Earthling was another project that never took flight—or at least, hasn't yet.
It was a freewheeling high-adventure series in the mold of Milton Caniff's Terry and the Pirates, but set in a region of outer space that was the farthest reaches of human exploration, in an area where various alien races came together, where the business and military interests of the Terran Empire were pushing up against the business and military interests of other cultures. Warships, merchant ships and more could get across the vast distances through warpgates, but faster-than-light communication didn't exist, so orders and communiques from the more settled parts of space took almost as long to arrive as the ships themselves.
As a result, it was an isolated setting, where the local naval commanders and colonial governors had enormous power, where piracy, crime and graft were common and where life was cheap. Much like, uh, Milton Caniff's Terry and the Pirates. But in outer space.
I just said that earlier, didn't I?
Anyway, into this setting came young Jesse Walker, an Earth-born human searching for his father, who'd headed out to the fringes of civilization years ago to look for a better life for his family and then never sent for them. Along with his obsolete child-minding robot, Toaster, and "Hard Knox" Harrelson, a cashiered ex-Marine, got into lots of trouble and met lots of unprincipled villains, exotic women, or both.
Earthling was originally created for Open Space, a short-lived shared-world science fiction series I created and edited at Marvel Comics. But the series didn't last long enough to get to the point where we could introduce that far-flung setting, much less the characters.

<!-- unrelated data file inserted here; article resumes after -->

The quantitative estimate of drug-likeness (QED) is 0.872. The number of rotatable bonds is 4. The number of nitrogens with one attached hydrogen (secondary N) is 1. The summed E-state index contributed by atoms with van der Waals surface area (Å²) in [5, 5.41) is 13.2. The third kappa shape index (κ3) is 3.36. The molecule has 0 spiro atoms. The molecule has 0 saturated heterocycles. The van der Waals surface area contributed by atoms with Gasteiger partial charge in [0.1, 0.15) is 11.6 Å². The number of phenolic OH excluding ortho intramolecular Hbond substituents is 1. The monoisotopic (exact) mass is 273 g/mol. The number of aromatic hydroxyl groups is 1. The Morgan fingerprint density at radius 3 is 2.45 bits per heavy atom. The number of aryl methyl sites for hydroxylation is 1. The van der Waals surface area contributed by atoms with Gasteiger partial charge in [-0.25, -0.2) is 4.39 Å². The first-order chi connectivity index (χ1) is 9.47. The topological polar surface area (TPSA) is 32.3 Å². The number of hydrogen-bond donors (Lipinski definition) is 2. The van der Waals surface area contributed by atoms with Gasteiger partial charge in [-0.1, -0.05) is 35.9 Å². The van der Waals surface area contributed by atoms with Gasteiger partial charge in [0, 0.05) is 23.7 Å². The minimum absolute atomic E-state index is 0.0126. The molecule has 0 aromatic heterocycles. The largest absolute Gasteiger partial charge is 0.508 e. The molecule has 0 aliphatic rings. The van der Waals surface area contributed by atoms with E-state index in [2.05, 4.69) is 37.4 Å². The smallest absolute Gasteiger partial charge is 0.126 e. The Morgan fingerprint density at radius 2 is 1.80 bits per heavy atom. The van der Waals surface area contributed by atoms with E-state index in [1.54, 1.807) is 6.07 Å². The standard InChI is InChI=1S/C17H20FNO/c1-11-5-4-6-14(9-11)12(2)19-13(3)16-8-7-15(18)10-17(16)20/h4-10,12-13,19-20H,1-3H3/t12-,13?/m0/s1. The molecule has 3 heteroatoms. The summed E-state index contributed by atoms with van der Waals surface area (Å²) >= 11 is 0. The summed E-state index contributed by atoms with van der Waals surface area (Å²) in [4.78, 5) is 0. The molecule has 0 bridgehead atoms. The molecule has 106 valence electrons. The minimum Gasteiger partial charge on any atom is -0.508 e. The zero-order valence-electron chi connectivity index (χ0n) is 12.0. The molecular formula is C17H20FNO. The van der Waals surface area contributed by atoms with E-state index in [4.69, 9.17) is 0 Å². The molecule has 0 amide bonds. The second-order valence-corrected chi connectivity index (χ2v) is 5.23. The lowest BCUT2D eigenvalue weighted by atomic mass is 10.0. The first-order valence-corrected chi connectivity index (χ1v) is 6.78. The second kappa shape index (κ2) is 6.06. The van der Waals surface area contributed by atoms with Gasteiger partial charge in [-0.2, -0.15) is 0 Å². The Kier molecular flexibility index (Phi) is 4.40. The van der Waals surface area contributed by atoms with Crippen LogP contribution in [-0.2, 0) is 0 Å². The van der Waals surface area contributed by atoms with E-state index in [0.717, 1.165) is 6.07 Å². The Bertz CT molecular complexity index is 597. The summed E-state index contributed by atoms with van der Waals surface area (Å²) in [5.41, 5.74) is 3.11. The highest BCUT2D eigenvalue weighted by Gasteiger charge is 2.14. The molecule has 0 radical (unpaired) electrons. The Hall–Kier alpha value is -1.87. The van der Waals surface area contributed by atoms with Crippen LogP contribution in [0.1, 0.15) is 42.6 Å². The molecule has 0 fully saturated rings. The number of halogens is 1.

Later, I revived the idea, with artist Ron Randall attached, as a pitch for a webcomic—I worship at the temple of Caniff, Ron worships at the temple of Alex Raymond, so we were both up for open-ended adventure in exotic realms. These are his presentation drawings you see here. Very nice work—Ron clearly likes drawing alluring women, but the rest of it's just as good. The idea was to do a daily online strip, but since neither of us had the time or resources to do it for free, we looked around for a publisher who'd fund the project and then publish the print collections of the series. We had a fair amount of interest, but no takers.
Later still, I revived the idea again as a collaborative YA novel series, with a friend, and we produced sample chapters and an outline for a first volume. That didn't go anywhere, either.
But I like the characters, I like the setting, so you never know. Someday...
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